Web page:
The first was to bring the febrile debate about systems back to the practicalities of achieving progress in specific policies to meet the climate challenge.
The second was to raise the general question about how practical it is to expect locally devised plans to tackle issues that are acknowledged to be of wider than local significance. The forthcoming localism bill ought to clarify the issue, but is said to be shaping up merely as a glorified consultation document.
The prime movers of the coalition initiative, Friends of the Earth and the Town and Country Planning Association, did manage to influence the last government's draft climate policy statement, but that fell with the change of regime.
The new document, cleansed of any reference to regional approaches, proposes ten low-carbon policies to address in local planning and four more model development management policies. The focus is on low-carbon energy, development location and sustainable building requirements, though transport issues are only touched on.
The coalition makes clear that the informal groups which ministers hope will in future contribute to local planning should also heed the advice. Setting aside the questions that such a development implies for the role of representative democracy, there are significant further issues to consider.
If, as is distinctly possible, local activists promote climate change plans, is it to be assumed that the standards they apply will reflect a consensus? Or will the government's present Maoist inclination to "let a thousand flowers bloom" lead to communities each setting their own agenda, as apparently is to be the case with new housing provision?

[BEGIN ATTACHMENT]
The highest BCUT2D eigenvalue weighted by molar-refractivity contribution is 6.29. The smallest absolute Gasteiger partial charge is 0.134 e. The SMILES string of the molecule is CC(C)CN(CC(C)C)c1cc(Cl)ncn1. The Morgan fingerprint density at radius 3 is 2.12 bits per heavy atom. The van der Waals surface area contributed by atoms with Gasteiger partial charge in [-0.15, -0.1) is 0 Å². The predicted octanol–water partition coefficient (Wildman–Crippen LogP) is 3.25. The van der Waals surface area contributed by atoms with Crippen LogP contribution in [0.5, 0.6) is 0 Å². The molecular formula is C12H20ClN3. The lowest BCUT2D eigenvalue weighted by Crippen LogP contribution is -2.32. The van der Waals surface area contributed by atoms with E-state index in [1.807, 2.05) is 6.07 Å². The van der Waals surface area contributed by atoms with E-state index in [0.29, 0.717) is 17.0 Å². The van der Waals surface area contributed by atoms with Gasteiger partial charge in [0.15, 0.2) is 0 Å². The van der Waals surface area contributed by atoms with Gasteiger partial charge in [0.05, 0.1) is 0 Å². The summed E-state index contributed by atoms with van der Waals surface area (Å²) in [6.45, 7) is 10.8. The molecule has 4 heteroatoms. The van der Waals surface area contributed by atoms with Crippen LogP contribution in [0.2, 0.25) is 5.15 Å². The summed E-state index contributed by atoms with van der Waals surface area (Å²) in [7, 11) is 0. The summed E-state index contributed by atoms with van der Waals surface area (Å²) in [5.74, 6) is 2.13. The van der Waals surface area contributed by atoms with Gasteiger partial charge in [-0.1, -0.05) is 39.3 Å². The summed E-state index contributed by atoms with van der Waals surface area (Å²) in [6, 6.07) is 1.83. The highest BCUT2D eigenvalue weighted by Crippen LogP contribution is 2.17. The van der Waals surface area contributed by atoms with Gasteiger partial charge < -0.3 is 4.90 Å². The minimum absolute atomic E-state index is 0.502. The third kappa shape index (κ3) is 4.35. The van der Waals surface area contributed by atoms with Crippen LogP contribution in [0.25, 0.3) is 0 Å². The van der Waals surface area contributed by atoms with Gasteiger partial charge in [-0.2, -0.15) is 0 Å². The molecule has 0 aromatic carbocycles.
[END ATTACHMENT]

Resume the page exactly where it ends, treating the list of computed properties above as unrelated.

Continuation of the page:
Severe disadvantages arise from the decentralised model, and not merely in the matter of achieving a national carbon reduction target. There is a danger that where unemployment is high, lower standards may be adopted to allow localities to compete effectively for job-creating new development.
The government must surely recognise that climate is a policy area where national standards are set. In that case, it also has to be prepared to exercise its central power to monitor and enforce, influencing local priorities and overriding local preferences as necessary.
Common sense suggests that in many other local planning policy matters central government has direct responsibilities, not to be shirked for either economic or ideological reasons.